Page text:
Resolutions called for the AMA to support or stay neutral
Efforts to change the American Medical Association’s opposition to assisted suicide failed this week, as two resolutions were voted down by the House of Delegates.
One resolution proposed changing current AMA policy to delete the statement that “Physicians must not perform euthanasia or participate in assisted suicide.” The resolution also proposed changing the term “physician-assisted suicide” to “medical aid-in-dying.”
Another resolution proposed the House of Delegates “adopt a neutral stance on medical aid in dying and respect the autonomy and right of self-determination of patients and physicians in this matter.”
A media statement provided to The College Fix confirmed the resolutions were rejected. The deliberations “reflected an array of deeply held perspectives on physician-assisted suicide,” according to the statement on behalf of AMA President Jesse Ehrenfield.
As a result, “the established guidance in the Code of Medical Ethics regarding the topic will remain unchanged.”
Research will continue into this issue, according to the AMA.
Several medical ethicists told The Fix prior to the vote why the AMA should not endorse assisted suicide.
Wesley Smith, a fellow with the Discovery Institute, said “legalizing assisted suicide gives the state’s imprimatur on some suicides and thereby distinguishes between suicidal people the state considers worth saving via suicide prevention, and those whose lives are so unworthy of being lived that their deaths should be facilitated.”
“By definition, that destroys universal human equality and constitutes abandonment of despairing people who might change their minds if given proper support,” he wrote in an email to The Fix. “It constitutes abandonment, pretending to be compassionate. (Compassion’s root meaning is to ‘suffer with.’ Assisted suicide discards).”
He has written several books about bioethics, assisted suicide, and euthanasia and is regular commentator on the subjects.
He said “medical aid in dying” is just a “euphemism” to “mask the brutality of the act.”
“Assisted suicide, in contrast, is both accurate and descriptive. Assisted means having aid in taking an action,” Smith wrote. “Suicide is to take one’s own life. Assisted suicide does both.”
“Moreover, suicide describes WHAT is done, not WHY,” he said. “If a movement feels the need to hide behind opaque verbiage, there is something wrong with the values of that movement.”
Medical ethicist says assisted suicide is part of ‘throwaway culture’
A professor of medical humanities at Creighton University’s medical school provided similar criticism.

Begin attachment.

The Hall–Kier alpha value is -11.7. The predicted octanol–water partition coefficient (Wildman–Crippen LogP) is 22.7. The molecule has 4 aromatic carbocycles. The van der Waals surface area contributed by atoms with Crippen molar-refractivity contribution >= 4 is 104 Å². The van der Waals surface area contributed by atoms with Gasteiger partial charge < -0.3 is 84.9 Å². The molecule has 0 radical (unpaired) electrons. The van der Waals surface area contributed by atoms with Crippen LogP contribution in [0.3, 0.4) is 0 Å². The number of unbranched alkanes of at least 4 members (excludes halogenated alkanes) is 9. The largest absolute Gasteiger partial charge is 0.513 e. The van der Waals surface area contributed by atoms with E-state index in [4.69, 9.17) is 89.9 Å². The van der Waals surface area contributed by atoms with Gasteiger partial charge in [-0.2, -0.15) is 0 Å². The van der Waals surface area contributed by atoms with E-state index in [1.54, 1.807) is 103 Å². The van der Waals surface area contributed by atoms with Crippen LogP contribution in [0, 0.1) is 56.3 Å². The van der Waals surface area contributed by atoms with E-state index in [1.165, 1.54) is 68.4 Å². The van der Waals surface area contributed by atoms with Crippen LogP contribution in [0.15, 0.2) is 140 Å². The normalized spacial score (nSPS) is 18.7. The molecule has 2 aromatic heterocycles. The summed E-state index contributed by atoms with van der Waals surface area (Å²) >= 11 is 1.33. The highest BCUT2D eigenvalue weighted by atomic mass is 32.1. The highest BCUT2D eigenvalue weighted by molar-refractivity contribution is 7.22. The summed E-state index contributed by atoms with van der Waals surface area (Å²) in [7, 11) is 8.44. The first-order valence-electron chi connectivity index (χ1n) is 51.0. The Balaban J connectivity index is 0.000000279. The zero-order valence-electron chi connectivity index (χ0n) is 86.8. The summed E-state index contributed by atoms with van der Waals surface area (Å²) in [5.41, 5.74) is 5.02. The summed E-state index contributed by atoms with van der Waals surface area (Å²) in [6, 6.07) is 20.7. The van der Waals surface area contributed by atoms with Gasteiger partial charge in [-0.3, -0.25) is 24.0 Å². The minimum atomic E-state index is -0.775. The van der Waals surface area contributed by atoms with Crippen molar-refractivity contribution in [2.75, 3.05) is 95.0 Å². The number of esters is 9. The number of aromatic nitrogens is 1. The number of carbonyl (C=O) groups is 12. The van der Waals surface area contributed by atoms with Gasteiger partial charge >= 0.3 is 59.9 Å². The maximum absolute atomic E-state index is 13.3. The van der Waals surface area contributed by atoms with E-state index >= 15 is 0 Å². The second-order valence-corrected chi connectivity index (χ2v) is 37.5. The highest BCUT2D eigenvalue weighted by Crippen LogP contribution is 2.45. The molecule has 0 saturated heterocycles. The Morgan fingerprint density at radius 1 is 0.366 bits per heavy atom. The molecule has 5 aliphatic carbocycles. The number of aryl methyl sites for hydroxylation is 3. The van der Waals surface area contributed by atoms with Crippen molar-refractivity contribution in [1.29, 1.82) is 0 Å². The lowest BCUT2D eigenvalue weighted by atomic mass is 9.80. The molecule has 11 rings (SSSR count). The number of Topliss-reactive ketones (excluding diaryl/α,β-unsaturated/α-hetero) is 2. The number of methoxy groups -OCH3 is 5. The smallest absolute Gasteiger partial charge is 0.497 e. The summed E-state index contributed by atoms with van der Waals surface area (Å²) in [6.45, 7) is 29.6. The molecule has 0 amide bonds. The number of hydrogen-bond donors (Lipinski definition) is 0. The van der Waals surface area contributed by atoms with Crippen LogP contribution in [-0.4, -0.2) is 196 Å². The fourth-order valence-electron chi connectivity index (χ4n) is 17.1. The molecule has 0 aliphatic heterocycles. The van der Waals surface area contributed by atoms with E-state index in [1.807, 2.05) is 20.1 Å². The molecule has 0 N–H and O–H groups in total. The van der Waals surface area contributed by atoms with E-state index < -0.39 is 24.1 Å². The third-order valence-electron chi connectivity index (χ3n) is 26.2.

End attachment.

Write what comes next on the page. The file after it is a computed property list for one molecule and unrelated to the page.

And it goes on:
Professor Charles Camosy said via email on Nov. 10 that “in some ways, the fact that the AMA has been trying this long and not changed the good language they’ve had until this point reveals a stubbornness of their will not to sell out to a morally incoherent definition of medicine.”
He has written several books about bioethics and human dignity and is also a moral theologian.
“If healers can be killers, then the very idea that medicine is ‘about something’ at all becomes ridiculous,” he said.
“Catholic understandings of medicine will not change, at least if they are to remain Catholic,” the social commentator and theologian wrote. “Our Lord, the Great Physician, calls us to healing, suffering with, nonviolence, and lifting up the value of others–even and perhaps especially when they cannot see their own value.”
Professor Camosy told The Fix “the legalization of physician–assisted killing is bad for so many reasons, but it is bad in particular because it goes against our very good cultural impulse to stop people with suicidal ideation and save them from an objectively bad impulse to kill themselves.”
“Pope Francis emphasizes how throwaway culture uses language that makes vulnerable people easier to discard, and this is a classic example,” Professor Camosy told The Fix.
State support for assisted suicide is a problem in other countries too, Camosy said.
“This March, Canada will apparently offer so-called ‘medical aid in dying’ to people who are explicitly not dying but only disabled,” he said. The new policy draws “apt comparisons to the medical practices under Nazi Germany with regard to those the powerful in the culture have deemed not worthy of life.”
“The ‘right’ to die almost always becomes the duty to die, especially if one is vulnerable and perceived as being a burden on others, and language like ‘medical aid in dying’ hides these and other pernicious facts.”
IMAGE: Kraken Images/Shutterstock